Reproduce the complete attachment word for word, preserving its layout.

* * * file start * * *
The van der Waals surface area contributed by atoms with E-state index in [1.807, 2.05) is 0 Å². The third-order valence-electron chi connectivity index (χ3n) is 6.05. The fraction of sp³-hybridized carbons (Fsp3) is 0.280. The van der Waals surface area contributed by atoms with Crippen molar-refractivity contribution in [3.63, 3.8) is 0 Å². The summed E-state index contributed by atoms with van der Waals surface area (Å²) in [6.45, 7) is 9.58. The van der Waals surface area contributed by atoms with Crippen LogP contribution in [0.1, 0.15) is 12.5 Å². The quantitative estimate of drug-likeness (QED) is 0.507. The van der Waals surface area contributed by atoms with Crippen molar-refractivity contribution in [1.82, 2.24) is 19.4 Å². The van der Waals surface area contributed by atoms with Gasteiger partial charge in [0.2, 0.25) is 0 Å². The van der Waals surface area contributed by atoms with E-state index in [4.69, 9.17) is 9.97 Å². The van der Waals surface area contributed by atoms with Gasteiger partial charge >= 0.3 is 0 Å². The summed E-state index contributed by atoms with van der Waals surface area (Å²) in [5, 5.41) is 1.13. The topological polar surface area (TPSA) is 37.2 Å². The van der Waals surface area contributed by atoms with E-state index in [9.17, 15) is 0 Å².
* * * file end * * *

The van der Waals surface area contributed by atoms with E-state index in [1.807, 2.05) is 0 Å². The third-order valence-electron chi connectivity index (χ3n) is 6.05. The fraction of sp³-hybridized carbons (Fsp3) is 0.280. The van der Waals surface area contributed by atoms with Crippen molar-refractivity contribution in [3.63, 3.8) is 0 Å². The summed E-state index contributed by atoms with van der Waals surface area (Å²) in [6.45, 7) is 9.58. The van der Waals surface area contributed by atoms with Crippen LogP contribution in [0.1, 0.15) is 12.5 Å². The quantitative estimate of drug-likeness (QED) is 0.507. The van der Waals surface area contributed by atoms with Crippen molar-refractivity contribution in [1.82, 2.24) is 19.4 Å². The van der Waals surface area contributed by atoms with Gasteiger partial charge in [0.2, 0.25) is 0 Å². The van der Waals surface area contributed by atoms with E-state index in [4.69, 9.17) is 9.97 Å². The van der Waals surface area contributed by atoms with Gasteiger partial charge >= 0.3 is 0 Å². The summed E-state index contributed by atoms with van der Waals surface area (Å²) in [5, 5.41) is 1.13. The topological polar surface area (TPSA) is 37.2 Å². The van der Waals surface area contributed by atoms with E-state index in [9.17, 15) is 0 Å².